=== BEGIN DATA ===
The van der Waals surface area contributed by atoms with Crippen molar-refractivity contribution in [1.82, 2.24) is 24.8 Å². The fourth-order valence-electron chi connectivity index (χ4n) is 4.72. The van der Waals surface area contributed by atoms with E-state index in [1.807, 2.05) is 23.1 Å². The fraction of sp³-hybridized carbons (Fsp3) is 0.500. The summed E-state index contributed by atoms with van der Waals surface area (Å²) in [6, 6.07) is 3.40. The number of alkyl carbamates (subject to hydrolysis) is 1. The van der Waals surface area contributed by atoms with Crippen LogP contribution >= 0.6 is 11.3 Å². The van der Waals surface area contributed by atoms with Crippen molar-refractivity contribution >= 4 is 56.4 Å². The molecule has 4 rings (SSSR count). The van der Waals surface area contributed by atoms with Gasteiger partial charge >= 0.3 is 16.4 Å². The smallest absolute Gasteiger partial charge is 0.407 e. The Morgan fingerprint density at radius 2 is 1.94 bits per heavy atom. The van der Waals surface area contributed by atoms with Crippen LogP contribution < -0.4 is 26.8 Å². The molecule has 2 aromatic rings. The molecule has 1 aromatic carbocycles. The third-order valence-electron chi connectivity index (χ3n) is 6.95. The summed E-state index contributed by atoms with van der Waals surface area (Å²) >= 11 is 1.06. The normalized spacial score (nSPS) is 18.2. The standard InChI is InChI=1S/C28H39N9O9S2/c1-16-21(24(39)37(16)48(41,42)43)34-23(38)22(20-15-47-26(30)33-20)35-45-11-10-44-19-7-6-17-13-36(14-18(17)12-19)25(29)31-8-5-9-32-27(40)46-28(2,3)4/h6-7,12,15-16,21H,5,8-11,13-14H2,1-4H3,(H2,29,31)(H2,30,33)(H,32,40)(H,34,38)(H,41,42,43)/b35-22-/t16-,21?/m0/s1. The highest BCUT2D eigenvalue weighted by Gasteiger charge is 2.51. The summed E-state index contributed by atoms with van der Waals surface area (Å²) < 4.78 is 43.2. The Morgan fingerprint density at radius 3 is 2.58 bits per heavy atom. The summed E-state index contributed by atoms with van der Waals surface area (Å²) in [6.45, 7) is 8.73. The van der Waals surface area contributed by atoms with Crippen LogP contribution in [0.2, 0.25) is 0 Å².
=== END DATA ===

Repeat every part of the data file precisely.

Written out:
The van der Waals surface area contributed by atoms with Crippen molar-refractivity contribution in [1.82, 2.24) is 24.8 Å². The fourth-order valence-electron chi connectivity index (χ4n) is 4.72. The van der Waals surface area contributed by atoms with E-state index in [1.807, 2.05) is 23.1 Å². The fraction of sp³-hybridized carbons (Fsp3) is 0.500. The summed E-state index contributed by atoms with van der Waals surface area (Å²) in [6, 6.07) is 3.40. The number of alkyl carbamates (subject to hydrolysis) is 1. The van der Waals surface area contributed by atoms with Crippen LogP contribution >= 0.6 is 11.3 Å². The van der Waals surface area contributed by atoms with Crippen molar-refractivity contribution >= 4 is 56.4 Å². The molecule has 4 rings (SSSR count). The van der Waals surface area contributed by atoms with Gasteiger partial charge >= 0.3 is 16.4 Å². The smallest absolute Gasteiger partial charge is 0.407 e. The Morgan fingerprint density at radius 2 is 1.94 bits per heavy atom. The van der Waals surface area contributed by atoms with Crippen LogP contribution < -0.4 is 26.8 Å². The molecule has 2 aromatic rings. The molecule has 1 aromatic carbocycles. The third-order valence-electron chi connectivity index (χ3n) is 6.95. The summed E-state index contributed by atoms with van der Waals surface area (Å²) >= 11 is 1.06. The normalized spacial score (nSPS) is 18.2. The standard InChI is InChI=1S/C28H39N9O9S2/c1-16-21(24(39)37(16)48(41,42)43)34-23(38)22(20-15-47-26(30)33-20)35-45-11-10-44-19-7-6-17-13-36(14-18(17)12-19)25(29)31-8-5-9-32-27(40)46-28(2,3)4/h6-7,12,15-16,21H,5,8-11,13-14H2,1-4H3,(H2,29,31)(H2,30,33)(H,32,40)(H,34,38)(H,41,42,43)/b35-22-/t16-,21?/m0/s1. The highest BCUT2D eigenvalue weighted by Gasteiger charge is 2.51. The summed E-state index contributed by atoms with van der Waals surface area (Å²) < 4.78 is 43.2. The Morgan fingerprint density at radius 3 is 2.58 bits per heavy atom. The summed E-state index contributed by atoms with van der Waals surface area (Å²) in [6.45, 7) is 8.73. The van der Waals surface area contributed by atoms with Crippen LogP contribution in [0.2, 0.25) is 0 Å².